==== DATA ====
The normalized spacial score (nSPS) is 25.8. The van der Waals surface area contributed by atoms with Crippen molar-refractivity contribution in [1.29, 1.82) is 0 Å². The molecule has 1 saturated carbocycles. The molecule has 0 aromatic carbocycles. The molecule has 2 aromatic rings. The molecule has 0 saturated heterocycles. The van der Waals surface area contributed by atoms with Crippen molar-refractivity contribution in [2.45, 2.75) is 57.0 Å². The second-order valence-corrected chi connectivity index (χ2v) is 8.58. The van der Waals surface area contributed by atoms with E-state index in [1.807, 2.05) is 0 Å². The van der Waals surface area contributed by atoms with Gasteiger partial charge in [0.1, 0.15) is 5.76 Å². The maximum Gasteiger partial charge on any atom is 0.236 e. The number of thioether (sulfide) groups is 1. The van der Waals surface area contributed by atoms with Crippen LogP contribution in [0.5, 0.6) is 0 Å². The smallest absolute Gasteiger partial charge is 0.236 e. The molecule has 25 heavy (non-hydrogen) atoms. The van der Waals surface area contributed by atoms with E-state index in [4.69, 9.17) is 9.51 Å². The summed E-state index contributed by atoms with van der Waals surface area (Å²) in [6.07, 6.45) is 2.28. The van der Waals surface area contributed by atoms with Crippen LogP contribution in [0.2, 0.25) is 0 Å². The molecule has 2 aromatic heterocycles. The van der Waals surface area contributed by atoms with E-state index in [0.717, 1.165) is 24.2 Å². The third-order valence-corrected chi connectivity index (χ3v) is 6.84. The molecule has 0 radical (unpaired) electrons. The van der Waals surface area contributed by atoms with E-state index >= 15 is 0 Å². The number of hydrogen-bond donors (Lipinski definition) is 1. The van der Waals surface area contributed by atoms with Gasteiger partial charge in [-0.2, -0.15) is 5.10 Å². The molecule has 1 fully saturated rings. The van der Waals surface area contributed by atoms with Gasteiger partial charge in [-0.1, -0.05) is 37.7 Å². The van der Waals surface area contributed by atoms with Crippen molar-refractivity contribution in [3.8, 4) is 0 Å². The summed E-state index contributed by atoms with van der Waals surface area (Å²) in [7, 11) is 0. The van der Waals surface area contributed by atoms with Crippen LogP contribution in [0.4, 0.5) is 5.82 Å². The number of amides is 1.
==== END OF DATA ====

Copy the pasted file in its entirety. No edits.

The normalized spacial score (nSPS) is 25.8. The van der Waals surface area contributed by atoms with Crippen molar-refractivity contribution in [1.29, 1.82) is 0 Å². The molecule has 1 saturated carbocycles. The molecule has 0 aromatic carbocycles. The molecule has 2 aromatic rings. The molecule has 0 saturated heterocycles. The van der Waals surface area contributed by atoms with Crippen molar-refractivity contribution in [2.45, 2.75) is 57.0 Å². The second-order valence-corrected chi connectivity index (χ2v) is 8.58. The van der Waals surface area contributed by atoms with E-state index in [1.807, 2.05) is 0 Å². The van der Waals surface area contributed by atoms with Gasteiger partial charge in [0.1, 0.15) is 5.76 Å². The maximum Gasteiger partial charge on any atom is 0.236 e. The number of thioether (sulfide) groups is 1. The van der Waals surface area contributed by atoms with Crippen LogP contribution in [0.5, 0.6) is 0 Å². The smallest absolute Gasteiger partial charge is 0.236 e. The molecule has 25 heavy (non-hydrogen) atoms. The van der Waals surface area contributed by atoms with E-state index in [4.69, 9.17) is 9.51 Å². The summed E-state index contributed by atoms with van der Waals surface area (Å²) in [6.07, 6.45) is 2.28. The van der Waals surface area contributed by atoms with Crippen LogP contribution in [0.2, 0.25) is 0 Å². The molecule has 2 aromatic heterocycles. The van der Waals surface area contributed by atoms with E-state index in [0.717, 1.165) is 24.2 Å². The third-order valence-corrected chi connectivity index (χ3v) is 6.84. The molecule has 0 radical (unpaired) electrons. The van der Waals surface area contributed by atoms with E-state index >= 15 is 0 Å². The number of hydrogen-bond donors (Lipinski definition) is 1. The van der Waals surface area contributed by atoms with Gasteiger partial charge in [-0.2, -0.15) is 5.10 Å². The molecule has 1 fully saturated rings. The van der Waals surface area contributed by atoms with Gasteiger partial charge in [-0.1, -0.05) is 37.7 Å². The van der Waals surface area contributed by atoms with Crippen molar-refractivity contribution in [3.8, 4) is 0 Å². The summed E-state index contributed by atoms with van der Waals surface area (Å²) in [7, 11) is 0. The van der Waals surface area contributed by atoms with Crippen LogP contribution in [0.4, 0.5) is 5.82 Å². The number of amides is 1.